Saturday, January 21, 2023

Samantha Muka's "Oceans under Glass"

Samantha Muka is assistant professor of science, technology, and society in the College of Arts and Letters at Stevens Institute of Technology in New Jersey.

She applied the "Page 99 Test" to her new book, Oceans under Glass: Tank Craft and the Sciences of the Sea, and reported the following:
From page 99:
For the most part, the modifications of the Hamner kreisels were done to make feeding and scaling up easier. The main changes in the kreisels were aesthetic. Tanks were lit from the sides, and the back was a translucent blue backlit with a fluorescent light. This lighting caused an “endless blue” effect that made the tank appear larger than it actually was. The biggest finding was that the kreisel design could be modified to keep a truly wide array of species, many that did not need the same rate or directionality of current. Cassiopea xamachana (upside-down jelly) do not need a kreisel tank because they are a mainly stationary species that live in relatively stagnant water; their tanks were sand filtered tetrahedrons with rectangular bottoms and heated water. Other species, including Polyorchis penicillatus (bell jelly) are small and could be kept in pseudo kreisels, which work on the same theory of traditional kreisels but are modified from traditional rectangular tanks.
In general, this test is both good and bad for gauging the overall contents of my book.

It is good because it gives you a sense of what the book is about. My book looks at the history of aquarium technology as it was developed in homes, public aquariums, and laboratories in the last 150 years. Page 99 is the end of a section on the development of aquariums for the opening of “Jellies”- an exhibit at the Monterey Bay Aquarium in 1992. The end of this subsection tells how Monterey brought together the tank technologies developed around the world and the husbandry techniques (feeding and temperature information) developed separately.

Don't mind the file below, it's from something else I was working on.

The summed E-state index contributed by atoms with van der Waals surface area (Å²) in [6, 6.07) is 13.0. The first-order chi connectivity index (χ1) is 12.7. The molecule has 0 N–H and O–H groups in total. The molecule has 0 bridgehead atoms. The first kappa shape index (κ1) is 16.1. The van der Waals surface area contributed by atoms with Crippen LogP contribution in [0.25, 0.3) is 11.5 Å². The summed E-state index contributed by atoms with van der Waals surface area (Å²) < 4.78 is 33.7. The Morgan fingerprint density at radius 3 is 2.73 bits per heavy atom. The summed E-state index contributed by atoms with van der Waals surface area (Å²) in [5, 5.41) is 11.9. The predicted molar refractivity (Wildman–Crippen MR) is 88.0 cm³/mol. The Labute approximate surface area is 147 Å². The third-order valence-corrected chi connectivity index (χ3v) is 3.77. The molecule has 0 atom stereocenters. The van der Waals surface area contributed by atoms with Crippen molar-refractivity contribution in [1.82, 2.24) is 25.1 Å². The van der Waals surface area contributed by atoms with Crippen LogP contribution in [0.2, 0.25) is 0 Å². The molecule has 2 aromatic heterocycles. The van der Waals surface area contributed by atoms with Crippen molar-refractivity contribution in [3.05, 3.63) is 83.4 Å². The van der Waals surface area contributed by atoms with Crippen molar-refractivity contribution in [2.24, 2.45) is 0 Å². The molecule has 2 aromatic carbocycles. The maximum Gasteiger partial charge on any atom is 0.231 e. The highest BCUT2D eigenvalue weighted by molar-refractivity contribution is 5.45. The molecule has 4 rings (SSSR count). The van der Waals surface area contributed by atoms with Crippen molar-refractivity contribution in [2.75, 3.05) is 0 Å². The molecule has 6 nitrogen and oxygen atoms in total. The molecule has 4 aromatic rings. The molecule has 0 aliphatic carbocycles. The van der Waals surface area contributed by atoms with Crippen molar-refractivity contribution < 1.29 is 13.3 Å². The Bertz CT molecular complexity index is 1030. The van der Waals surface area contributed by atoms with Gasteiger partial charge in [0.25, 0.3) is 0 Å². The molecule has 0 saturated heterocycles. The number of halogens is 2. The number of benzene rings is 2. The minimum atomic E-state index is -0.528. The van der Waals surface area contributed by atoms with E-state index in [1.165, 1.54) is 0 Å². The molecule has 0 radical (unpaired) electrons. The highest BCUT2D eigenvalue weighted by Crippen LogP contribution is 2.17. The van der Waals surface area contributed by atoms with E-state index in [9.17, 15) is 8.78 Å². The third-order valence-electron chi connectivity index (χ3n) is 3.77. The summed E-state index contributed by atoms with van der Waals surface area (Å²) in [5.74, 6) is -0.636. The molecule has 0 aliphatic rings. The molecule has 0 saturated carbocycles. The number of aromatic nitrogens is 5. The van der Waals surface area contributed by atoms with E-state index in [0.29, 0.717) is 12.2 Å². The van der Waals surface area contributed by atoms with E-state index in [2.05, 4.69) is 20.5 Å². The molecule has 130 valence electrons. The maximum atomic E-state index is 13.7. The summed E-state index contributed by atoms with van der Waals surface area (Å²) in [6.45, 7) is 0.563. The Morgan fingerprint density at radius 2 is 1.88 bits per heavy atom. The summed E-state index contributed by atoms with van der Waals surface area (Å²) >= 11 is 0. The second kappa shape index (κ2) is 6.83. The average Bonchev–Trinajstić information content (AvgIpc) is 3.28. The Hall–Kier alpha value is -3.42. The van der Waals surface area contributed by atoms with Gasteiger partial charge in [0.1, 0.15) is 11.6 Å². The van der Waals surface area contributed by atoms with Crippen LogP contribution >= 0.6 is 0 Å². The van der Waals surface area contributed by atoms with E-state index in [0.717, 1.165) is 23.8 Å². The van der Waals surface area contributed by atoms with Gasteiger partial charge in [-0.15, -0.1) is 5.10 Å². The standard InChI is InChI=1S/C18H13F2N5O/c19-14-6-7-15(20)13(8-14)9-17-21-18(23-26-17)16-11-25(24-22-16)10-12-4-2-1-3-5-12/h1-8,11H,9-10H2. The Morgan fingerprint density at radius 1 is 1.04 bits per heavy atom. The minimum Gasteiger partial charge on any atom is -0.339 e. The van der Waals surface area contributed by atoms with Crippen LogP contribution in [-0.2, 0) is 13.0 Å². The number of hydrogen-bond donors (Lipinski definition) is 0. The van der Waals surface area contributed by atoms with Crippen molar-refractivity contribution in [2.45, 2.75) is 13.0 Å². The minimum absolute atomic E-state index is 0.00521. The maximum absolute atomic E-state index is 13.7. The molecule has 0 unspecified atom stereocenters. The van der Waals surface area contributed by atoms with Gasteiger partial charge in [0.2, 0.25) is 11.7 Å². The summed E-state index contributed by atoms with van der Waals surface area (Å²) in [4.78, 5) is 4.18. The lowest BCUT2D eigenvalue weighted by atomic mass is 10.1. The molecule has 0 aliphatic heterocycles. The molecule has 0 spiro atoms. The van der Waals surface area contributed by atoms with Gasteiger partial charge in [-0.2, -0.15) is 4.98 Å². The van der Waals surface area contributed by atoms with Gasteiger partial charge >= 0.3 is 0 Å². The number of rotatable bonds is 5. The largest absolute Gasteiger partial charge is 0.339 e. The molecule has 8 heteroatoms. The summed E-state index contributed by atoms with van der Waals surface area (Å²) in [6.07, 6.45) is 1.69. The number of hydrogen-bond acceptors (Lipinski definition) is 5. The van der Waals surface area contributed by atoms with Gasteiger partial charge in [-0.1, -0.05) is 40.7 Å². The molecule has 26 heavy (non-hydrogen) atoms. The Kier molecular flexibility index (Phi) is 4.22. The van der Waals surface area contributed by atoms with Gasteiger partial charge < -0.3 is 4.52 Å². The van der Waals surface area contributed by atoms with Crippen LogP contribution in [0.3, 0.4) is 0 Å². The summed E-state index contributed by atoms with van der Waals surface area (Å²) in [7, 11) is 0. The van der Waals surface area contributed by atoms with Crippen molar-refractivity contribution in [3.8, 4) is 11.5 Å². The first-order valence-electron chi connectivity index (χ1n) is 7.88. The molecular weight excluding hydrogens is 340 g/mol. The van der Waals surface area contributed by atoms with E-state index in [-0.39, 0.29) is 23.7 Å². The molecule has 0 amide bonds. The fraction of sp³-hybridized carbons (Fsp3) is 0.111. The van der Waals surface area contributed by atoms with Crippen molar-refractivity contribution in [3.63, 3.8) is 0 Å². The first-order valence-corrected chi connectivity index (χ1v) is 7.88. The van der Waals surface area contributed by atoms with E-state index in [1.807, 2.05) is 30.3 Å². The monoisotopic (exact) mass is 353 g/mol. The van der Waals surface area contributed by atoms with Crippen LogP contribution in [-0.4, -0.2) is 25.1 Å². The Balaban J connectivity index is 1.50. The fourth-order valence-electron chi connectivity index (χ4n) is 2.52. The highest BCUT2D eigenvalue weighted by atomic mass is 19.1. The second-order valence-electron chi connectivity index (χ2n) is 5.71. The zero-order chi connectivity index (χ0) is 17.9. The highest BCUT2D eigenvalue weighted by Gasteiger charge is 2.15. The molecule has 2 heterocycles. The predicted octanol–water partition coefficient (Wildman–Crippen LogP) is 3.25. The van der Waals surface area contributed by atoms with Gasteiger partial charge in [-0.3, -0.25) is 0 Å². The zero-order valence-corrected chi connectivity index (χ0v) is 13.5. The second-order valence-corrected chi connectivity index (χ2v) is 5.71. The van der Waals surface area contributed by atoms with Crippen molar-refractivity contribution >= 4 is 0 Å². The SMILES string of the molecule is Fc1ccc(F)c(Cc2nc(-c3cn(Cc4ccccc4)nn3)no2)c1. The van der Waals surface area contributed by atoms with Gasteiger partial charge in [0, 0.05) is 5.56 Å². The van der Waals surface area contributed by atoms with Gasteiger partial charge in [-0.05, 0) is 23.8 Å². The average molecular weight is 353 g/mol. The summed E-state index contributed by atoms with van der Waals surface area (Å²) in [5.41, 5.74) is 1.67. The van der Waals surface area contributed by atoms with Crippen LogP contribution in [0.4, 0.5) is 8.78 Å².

But in some ways, it doesn’t work so well. The first way is that this section appears very dry and technically unapproachable. I promise, the whole book isn’t like this! But because this is a bit later in the chapter, I’ve already introduced so many of the concepts in these paragraphs that I don’t stop to explain them completely. You shouldn’t expect that you would have to be someone who knows anything about aquariums before you read this book. By page 99, you’ll be able to follow all this easily! In addition, each chapter is on a different tank, including photographic aquariums, breeding systems, and coral tanks. Each chapter is self-contained and tells the history of that tank; the whole book isn’t about jellyfish tanks.
Follow Samantha Muka on Twitter.

--Marshal Zeringue